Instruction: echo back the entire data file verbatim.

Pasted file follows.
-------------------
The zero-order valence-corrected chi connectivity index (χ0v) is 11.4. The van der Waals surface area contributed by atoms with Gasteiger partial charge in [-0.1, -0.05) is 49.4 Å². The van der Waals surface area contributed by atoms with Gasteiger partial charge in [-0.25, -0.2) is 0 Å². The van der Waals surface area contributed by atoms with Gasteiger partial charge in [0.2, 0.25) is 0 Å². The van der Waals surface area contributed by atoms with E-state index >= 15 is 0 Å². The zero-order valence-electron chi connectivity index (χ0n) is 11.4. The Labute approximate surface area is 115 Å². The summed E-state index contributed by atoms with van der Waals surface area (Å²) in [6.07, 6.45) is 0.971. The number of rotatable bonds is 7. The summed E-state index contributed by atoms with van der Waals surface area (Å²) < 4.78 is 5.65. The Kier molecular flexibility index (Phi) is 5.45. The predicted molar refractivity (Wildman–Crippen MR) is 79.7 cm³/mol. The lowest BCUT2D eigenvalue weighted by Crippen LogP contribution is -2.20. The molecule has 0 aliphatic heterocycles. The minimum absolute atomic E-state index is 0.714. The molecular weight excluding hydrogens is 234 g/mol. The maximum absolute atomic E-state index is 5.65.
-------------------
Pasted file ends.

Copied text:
The zero-order valence-corrected chi connectivity index (χ0v) is 11.4. The van der Waals surface area contributed by atoms with Gasteiger partial charge in [-0.1, -0.05) is 49.4 Å². The van der Waals surface area contributed by atoms with Gasteiger partial charge in [-0.25, -0.2) is 0 Å². The van der Waals surface area contributed by atoms with Gasteiger partial charge in [0.2, 0.25) is 0 Å². The van der Waals surface area contributed by atoms with E-state index >= 15 is 0 Å². The zero-order valence-electron chi connectivity index (χ0n) is 11.4. The Labute approximate surface area is 115 Å². The summed E-state index contributed by atoms with van der Waals surface area (Å²) in [6.07, 6.45) is 0.971. The number of rotatable bonds is 7. The summed E-state index contributed by atoms with van der Waals surface area (Å²) < 4.78 is 5.65. The Kier molecular flexibility index (Phi) is 5.45. The predicted molar refractivity (Wildman–Crippen MR) is 79.7 cm³/mol. The lowest BCUT2D eigenvalue weighted by Crippen LogP contribution is -2.20. The molecule has 0 aliphatic heterocycles. The minimum absolute atomic E-state index is 0.714. The molecular weight excluding hydrogens is 234 g/mol. The maximum absolute atomic E-state index is 5.65.